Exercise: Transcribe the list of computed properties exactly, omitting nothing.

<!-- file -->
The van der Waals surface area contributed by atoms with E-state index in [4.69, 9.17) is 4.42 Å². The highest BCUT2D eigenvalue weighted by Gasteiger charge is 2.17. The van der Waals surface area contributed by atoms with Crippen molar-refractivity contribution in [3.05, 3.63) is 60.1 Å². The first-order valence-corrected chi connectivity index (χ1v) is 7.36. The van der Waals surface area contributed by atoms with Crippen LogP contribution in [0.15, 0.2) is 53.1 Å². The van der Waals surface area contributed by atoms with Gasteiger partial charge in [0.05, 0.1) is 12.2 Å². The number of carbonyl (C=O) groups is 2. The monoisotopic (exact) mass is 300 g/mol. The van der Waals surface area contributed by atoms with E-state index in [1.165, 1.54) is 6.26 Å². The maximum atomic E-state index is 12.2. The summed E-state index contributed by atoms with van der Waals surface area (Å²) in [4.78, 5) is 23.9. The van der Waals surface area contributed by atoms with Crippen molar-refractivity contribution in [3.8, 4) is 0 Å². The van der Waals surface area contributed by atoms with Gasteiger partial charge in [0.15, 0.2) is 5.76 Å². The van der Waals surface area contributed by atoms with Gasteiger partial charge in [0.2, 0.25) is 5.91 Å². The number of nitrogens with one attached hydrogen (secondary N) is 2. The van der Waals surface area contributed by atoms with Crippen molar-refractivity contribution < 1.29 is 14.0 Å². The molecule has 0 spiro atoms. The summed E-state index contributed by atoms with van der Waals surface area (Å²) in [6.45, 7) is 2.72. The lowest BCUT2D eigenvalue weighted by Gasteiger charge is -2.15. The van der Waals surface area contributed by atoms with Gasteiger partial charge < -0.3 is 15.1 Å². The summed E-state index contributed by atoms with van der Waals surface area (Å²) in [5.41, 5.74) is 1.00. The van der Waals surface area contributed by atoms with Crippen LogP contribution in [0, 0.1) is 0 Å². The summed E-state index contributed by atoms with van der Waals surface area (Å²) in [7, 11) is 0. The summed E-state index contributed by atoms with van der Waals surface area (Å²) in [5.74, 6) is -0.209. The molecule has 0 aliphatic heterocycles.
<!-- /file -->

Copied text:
The van der Waals surface area contributed by atoms with E-state index in [4.69, 9.17) is 4.42 Å². The highest BCUT2D eigenvalue weighted by Gasteiger charge is 2.17. The van der Waals surface area contributed by atoms with Crippen molar-refractivity contribution in [3.05, 3.63) is 60.1 Å². The first-order valence-corrected chi connectivity index (χ1v) is 7.36. The van der Waals surface area contributed by atoms with Crippen LogP contribution in [0.15, 0.2) is 53.1 Å². The van der Waals surface area contributed by atoms with Gasteiger partial charge in [0.05, 0.1) is 12.2 Å². The number of carbonyl (C=O) groups is 2. The monoisotopic (exact) mass is 300 g/mol. The van der Waals surface area contributed by atoms with E-state index in [1.165, 1.54) is 6.26 Å². The maximum atomic E-state index is 12.2. The summed E-state index contributed by atoms with van der Waals surface area (Å²) in [4.78, 5) is 23.9. The van der Waals surface area contributed by atoms with Crippen molar-refractivity contribution in [3.8, 4) is 0 Å². The van der Waals surface area contributed by atoms with Gasteiger partial charge in [0.15, 0.2) is 5.76 Å². The van der Waals surface area contributed by atoms with Gasteiger partial charge in [0.2, 0.25) is 5.91 Å². The number of nitrogens with one attached hydrogen (secondary N) is 2. The van der Waals surface area contributed by atoms with Crippen molar-refractivity contribution < 1.29 is 14.0 Å². The molecule has 0 spiro atoms. The summed E-state index contributed by atoms with van der Waals surface area (Å²) in [6.45, 7) is 2.72. The lowest BCUT2D eigenvalue weighted by Gasteiger charge is -2.15. The van der Waals surface area contributed by atoms with Gasteiger partial charge < -0.3 is 15.1 Å². The summed E-state index contributed by atoms with van der Waals surface area (Å²) in [5.41, 5.74) is 1.00. The van der Waals surface area contributed by atoms with Crippen LogP contribution in [0, 0.1) is 0 Å². The summed E-state index contributed by atoms with van der Waals surface area (Å²) in [7, 11) is 0. The summed E-state index contributed by atoms with van der Waals surface area (Å²) in [5.74, 6) is -0.209. The molecule has 0 aliphatic heterocycles.